I've been vaguely ill for about a month now, but I think that 3 doctors later, we may finally be on the path to a solution, even if I am still exhausted. Having had an extra nap today though, I think I now see why we have so many problems with our early intervention team. It's all about perspective.
We look at Acorn and see a child, whole and complete (with extra hardware, of course, but still, we see him as a unit, tubes and all). We see how far he has come. We see the everyday miracles - who knew breathing was so hard? - and the not so common ones (like a child so tiny his eyes were fused shut, learning to open them). We see his triumphs as proof that his weaknesses are improving. We see a child who communicates, even without words...and we see how ecstatic he is to communicate clearly when he manages to sign. We celebrate a child who nearly died (more than once), who is now happy and mostly healthy.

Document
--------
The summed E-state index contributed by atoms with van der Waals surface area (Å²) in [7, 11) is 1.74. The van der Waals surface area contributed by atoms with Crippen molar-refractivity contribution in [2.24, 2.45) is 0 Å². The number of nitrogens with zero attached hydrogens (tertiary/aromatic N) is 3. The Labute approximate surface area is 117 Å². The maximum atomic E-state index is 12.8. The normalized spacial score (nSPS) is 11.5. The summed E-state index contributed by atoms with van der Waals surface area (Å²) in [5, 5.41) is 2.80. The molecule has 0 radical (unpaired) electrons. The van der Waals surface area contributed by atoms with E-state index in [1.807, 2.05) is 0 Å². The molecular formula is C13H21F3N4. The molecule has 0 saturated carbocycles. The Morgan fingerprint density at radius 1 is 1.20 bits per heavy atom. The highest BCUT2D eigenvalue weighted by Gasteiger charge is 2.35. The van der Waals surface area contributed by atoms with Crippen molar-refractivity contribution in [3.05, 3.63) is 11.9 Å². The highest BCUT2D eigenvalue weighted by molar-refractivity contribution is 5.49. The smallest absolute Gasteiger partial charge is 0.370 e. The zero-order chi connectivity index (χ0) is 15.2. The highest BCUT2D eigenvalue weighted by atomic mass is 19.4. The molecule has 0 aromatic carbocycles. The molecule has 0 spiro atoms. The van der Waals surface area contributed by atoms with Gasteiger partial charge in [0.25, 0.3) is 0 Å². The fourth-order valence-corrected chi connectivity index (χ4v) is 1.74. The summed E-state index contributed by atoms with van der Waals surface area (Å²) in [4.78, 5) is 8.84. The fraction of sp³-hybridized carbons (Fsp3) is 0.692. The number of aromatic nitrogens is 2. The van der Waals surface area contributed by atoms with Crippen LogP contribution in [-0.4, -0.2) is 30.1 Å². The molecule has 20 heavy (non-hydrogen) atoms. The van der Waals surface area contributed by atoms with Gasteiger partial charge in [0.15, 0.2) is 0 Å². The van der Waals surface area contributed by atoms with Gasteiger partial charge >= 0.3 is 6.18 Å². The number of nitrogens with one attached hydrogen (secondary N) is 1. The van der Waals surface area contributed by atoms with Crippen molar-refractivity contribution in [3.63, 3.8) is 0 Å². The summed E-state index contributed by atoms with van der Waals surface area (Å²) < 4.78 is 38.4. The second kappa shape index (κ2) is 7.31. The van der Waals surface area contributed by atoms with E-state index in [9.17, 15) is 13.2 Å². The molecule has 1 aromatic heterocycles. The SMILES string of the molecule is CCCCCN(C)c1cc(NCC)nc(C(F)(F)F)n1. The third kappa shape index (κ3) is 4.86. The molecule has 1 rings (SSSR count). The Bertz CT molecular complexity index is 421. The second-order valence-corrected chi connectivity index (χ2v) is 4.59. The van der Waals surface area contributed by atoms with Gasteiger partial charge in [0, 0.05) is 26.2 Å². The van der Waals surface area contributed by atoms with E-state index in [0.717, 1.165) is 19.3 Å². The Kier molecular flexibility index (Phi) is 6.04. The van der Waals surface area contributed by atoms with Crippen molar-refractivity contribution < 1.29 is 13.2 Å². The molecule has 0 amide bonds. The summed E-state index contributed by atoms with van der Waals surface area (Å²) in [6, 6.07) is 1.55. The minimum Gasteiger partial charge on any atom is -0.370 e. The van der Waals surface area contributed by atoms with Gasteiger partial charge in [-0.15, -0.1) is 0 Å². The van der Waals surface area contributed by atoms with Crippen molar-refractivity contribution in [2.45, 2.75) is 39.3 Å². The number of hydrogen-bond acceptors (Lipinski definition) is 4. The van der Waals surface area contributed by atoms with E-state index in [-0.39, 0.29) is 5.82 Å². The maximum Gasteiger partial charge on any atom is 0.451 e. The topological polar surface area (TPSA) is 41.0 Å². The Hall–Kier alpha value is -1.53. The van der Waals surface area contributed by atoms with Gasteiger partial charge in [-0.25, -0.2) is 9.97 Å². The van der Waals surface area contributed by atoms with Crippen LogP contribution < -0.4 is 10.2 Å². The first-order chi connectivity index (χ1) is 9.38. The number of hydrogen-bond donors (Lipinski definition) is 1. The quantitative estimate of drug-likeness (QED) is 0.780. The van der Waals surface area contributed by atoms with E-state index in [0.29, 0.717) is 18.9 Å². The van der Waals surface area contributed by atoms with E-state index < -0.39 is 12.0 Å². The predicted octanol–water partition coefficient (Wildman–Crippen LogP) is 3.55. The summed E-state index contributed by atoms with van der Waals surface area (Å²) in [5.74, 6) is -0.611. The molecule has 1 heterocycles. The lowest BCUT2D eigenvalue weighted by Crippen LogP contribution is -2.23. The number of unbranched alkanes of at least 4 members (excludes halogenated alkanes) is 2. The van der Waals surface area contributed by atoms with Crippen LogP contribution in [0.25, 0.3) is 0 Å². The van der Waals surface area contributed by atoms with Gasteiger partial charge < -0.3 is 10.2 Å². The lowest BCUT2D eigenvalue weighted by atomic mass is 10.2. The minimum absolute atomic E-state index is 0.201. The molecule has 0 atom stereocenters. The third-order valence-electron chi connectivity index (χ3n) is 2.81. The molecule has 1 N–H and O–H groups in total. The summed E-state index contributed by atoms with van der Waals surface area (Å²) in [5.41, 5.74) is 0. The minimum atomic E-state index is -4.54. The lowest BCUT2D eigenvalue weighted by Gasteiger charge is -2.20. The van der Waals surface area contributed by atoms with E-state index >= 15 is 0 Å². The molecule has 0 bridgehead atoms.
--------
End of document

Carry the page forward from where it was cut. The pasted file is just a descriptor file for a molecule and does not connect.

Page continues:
They look at Acorn, and see tubes. They see a child who didn't sit, crawl, or walk on time. They see a child who doesn't talk. They see a child who has not spent time around other children, and they believe this means he isn't "properly socialized." They see his faults, his weaknesses, and see his history as a tragic tale of things gone wrong. They see him as a disconnected set of broken parts, forever scarred by his experience, and inherently unhealthy because of it.
They see the holes. We see the process of building the skyscrapers that will one day cover the holes.
Its no wonder we don't see eye to eye on where he's going and how to get him there.
That's a really important insight!ReplyDelete
I wish they didn't see the tubes first. :(